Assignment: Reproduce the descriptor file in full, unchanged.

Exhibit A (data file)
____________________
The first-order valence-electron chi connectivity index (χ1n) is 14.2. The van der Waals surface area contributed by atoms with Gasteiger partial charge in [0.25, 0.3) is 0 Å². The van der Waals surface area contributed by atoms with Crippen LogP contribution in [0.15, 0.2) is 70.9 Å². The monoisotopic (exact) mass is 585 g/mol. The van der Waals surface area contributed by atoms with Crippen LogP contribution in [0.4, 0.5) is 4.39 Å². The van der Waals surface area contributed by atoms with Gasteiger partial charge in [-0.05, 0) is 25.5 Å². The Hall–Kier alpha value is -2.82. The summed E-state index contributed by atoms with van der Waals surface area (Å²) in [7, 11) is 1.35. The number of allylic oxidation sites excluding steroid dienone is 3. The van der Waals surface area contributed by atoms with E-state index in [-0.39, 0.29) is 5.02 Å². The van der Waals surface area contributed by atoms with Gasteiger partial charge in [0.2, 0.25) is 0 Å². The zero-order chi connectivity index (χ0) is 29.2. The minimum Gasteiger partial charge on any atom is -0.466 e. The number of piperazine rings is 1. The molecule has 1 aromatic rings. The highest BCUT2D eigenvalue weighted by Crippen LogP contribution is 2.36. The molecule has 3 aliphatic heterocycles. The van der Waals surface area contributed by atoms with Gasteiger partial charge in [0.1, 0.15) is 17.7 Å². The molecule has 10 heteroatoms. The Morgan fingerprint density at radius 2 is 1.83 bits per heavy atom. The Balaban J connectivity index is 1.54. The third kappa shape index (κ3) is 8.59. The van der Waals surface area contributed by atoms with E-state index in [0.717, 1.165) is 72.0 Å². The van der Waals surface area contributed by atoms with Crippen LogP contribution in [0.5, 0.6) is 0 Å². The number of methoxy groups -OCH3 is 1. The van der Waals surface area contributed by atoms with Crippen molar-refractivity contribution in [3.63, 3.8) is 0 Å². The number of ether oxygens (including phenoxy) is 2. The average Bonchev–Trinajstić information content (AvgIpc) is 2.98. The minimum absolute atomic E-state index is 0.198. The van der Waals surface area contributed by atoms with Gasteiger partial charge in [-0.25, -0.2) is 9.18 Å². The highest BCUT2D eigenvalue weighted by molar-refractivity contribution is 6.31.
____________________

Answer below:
The first-order valence-electron chi connectivity index (χ1n) is 14.2. The van der Waals surface area contributed by atoms with Gasteiger partial charge in [0.25, 0.3) is 0 Å². The van der Waals surface area contributed by atoms with Crippen LogP contribution in [0.15, 0.2) is 70.9 Å². The monoisotopic (exact) mass is 585 g/mol. The van der Waals surface area contributed by atoms with Crippen LogP contribution in [0.4, 0.5) is 4.39 Å². The van der Waals surface area contributed by atoms with Gasteiger partial charge in [-0.05, 0) is 25.5 Å². The Hall–Kier alpha value is -2.82. The summed E-state index contributed by atoms with van der Waals surface area (Å²) in [7, 11) is 1.35. The number of allylic oxidation sites excluding steroid dienone is 3. The van der Waals surface area contributed by atoms with E-state index in [-0.39, 0.29) is 5.02 Å². The van der Waals surface area contributed by atoms with Gasteiger partial charge in [0.2, 0.25) is 0 Å². The zero-order chi connectivity index (χ0) is 29.2. The minimum Gasteiger partial charge on any atom is -0.466 e. The number of piperazine rings is 1. The molecule has 1 aromatic rings. The highest BCUT2D eigenvalue weighted by Crippen LogP contribution is 2.36. The molecule has 3 aliphatic heterocycles. The van der Waals surface area contributed by atoms with Gasteiger partial charge in [0.1, 0.15) is 17.7 Å². The molecule has 10 heteroatoms. The Morgan fingerprint density at radius 2 is 1.83 bits per heavy atom. The Balaban J connectivity index is 1.54. The third kappa shape index (κ3) is 8.59. The van der Waals surface area contributed by atoms with E-state index in [0.717, 1.165) is 72.0 Å². The van der Waals surface area contributed by atoms with Crippen LogP contribution in [0.5, 0.6) is 0 Å². The number of methoxy groups -OCH3 is 1. The van der Waals surface area contributed by atoms with Crippen molar-refractivity contribution in [3.63, 3.8) is 0 Å². The number of ether oxygens (including phenoxy) is 2. The average Bonchev–Trinajstić information content (AvgIpc) is 2.98. The minimum absolute atomic E-state index is 0.198. The van der Waals surface area contributed by atoms with Gasteiger partial charge in [-0.25, -0.2) is 9.18 Å². The highest BCUT2D eigenvalue weighted by molar-refractivity contribution is 6.31.